“I just wanted you to know I hear you. I see you.”
I received this voice message from a friend in response to a long, rambling complaint I sent the day before.
“In walking with people through grief and loss, I’ve recognized how powerless I am to rescue anyone, said Aubrey Sampson. “And I’ve been surprised (and humbled a bit) that people rarely look at me for rescuing. Rather, they’re desiring to connect, to be validated that their suffering or the injustice they are facing hasn’t somehow disqualified them from personhood,”
In that moment, I felt like a person again because I knew someone—even if separated by two time zones from me—saw me.
I could identify the feelings of sadness, anger, worry, and general angst. I could name a laundry list of circumstances in my and my extended family members’ lives. But I couldn’t let myself really pull apart the factors that had multiplied to equal this current spiral into infinite sadness.
With all the moving variables of emotions, there was but one constant: shame.
How could I ramble off an assortment of hardships when others I love have lost so much more? How could I complain about not having enough when not having enough meant being unable to afford a vacation for my kids for spring break? For others, not having enough meant not putting bread in the hands of their children every day.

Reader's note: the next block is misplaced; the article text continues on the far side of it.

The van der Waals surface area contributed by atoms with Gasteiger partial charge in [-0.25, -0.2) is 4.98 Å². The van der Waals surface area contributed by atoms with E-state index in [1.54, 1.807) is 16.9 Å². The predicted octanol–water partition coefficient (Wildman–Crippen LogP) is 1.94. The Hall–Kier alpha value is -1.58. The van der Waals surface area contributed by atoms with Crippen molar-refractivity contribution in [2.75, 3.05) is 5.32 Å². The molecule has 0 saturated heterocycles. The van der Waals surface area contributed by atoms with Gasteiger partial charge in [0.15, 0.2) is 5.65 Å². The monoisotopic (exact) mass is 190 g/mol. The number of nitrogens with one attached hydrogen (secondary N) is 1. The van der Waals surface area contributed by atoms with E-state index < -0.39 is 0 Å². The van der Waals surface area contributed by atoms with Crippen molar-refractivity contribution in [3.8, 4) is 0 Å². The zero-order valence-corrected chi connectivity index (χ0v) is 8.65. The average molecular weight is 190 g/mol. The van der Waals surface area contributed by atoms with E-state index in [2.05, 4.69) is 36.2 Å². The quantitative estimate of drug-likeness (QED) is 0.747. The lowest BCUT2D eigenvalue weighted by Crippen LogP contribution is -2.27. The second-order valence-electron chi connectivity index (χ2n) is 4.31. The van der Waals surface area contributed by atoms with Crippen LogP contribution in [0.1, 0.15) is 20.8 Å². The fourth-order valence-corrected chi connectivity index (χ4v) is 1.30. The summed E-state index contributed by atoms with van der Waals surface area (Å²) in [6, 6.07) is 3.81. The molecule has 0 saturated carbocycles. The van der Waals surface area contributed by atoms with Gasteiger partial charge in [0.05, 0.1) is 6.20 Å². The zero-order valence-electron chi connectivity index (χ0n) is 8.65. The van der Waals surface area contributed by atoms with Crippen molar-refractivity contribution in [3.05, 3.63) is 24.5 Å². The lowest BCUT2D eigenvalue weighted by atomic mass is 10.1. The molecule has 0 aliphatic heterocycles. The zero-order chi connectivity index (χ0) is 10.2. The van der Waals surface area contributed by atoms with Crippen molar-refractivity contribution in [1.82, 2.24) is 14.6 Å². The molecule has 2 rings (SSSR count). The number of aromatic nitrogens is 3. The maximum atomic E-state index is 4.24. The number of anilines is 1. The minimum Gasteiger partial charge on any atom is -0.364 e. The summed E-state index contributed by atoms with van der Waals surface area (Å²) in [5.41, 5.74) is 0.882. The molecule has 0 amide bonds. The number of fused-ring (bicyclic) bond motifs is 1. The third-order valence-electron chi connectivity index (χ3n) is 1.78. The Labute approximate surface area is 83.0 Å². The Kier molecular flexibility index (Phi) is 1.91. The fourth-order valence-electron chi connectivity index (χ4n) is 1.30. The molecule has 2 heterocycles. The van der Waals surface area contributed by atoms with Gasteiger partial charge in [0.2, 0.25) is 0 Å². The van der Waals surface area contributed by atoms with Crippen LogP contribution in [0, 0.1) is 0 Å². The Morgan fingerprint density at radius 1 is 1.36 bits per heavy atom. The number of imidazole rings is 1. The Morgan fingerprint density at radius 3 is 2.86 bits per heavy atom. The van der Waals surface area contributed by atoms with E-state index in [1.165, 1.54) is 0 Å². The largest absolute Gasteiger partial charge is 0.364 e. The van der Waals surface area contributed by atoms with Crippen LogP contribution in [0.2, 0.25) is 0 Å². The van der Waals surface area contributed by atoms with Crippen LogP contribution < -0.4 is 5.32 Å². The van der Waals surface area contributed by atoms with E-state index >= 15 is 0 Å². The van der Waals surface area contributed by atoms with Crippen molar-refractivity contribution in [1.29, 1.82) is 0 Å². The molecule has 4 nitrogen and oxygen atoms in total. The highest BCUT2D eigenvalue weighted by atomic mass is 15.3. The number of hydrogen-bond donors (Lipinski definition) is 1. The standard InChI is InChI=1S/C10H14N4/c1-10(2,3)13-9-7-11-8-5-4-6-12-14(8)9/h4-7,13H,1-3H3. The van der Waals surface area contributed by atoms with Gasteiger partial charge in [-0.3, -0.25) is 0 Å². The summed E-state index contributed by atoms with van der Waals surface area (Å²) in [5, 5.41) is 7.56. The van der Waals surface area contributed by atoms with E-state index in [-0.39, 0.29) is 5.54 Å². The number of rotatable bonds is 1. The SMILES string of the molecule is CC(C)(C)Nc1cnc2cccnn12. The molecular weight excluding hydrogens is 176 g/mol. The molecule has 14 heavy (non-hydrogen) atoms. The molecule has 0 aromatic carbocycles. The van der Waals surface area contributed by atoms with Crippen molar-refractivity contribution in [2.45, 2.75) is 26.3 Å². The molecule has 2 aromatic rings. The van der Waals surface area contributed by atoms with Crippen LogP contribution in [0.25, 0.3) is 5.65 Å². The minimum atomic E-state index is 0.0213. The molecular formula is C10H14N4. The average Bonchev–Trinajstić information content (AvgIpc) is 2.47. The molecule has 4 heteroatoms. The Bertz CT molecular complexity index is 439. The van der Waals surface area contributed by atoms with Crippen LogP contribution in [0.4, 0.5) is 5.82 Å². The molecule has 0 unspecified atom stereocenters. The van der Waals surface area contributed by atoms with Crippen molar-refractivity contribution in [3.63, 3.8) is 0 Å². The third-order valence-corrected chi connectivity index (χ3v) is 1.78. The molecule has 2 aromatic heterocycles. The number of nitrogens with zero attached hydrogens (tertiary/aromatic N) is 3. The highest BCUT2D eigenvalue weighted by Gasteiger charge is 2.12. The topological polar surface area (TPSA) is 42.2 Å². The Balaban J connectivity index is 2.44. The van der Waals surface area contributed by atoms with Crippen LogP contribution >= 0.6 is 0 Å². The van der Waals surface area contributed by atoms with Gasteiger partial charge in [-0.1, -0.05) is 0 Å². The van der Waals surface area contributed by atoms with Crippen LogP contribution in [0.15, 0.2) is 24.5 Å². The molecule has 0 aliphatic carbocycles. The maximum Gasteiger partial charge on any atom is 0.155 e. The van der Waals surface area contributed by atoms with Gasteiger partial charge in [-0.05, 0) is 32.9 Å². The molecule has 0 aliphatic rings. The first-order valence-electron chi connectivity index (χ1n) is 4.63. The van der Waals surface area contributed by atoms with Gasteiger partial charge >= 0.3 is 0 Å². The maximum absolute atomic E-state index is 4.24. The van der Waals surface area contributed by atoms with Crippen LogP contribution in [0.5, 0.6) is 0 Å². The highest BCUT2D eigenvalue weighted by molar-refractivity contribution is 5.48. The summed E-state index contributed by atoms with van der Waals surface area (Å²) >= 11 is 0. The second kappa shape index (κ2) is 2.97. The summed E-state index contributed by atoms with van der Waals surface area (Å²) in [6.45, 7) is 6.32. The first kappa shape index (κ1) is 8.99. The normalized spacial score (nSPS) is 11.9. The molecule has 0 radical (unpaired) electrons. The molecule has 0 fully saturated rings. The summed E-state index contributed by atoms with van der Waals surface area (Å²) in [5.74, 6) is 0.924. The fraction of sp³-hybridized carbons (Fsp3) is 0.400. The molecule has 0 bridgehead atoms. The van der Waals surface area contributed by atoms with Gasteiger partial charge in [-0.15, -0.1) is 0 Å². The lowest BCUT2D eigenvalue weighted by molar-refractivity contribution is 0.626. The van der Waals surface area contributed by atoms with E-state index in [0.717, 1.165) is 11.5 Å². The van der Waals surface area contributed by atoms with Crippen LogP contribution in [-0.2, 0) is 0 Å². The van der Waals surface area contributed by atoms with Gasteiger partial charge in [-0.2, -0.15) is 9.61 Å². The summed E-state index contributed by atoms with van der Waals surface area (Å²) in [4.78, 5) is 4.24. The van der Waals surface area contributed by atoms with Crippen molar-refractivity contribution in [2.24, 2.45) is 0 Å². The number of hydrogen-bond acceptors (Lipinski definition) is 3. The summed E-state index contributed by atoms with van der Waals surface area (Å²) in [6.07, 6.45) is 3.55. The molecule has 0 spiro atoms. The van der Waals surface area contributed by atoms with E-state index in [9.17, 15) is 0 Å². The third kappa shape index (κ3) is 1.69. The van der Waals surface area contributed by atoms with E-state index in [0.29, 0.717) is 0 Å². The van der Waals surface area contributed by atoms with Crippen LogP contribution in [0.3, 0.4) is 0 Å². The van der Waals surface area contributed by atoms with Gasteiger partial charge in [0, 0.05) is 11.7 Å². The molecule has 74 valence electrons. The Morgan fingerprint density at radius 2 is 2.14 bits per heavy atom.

I felt the anger at myself deep in my core, multiplying the hurt.
I was comforted by my friend’s assurance that I was not alone, but it didn’t help the guilt I allowed to seep into the ground of my being. It tripled the worthlessness that howled in my ears.
Another notification dinged on my phone. She proceeded to name issues she knew to be present in my life— ones I hadn’t mentioned the day before. Ones that ran deeper than the kick in the gut of a hefty financial blow or the frustration of parenting-working-schooling life that never seemed to add up to enough.
She knew the anniversary of the loss I faced, the loved one just out of surgery, the parent in pain, the inability to help loved ones drowning, and the struggling child. She named the yawning unknowns I faced and the dreams I’d lost.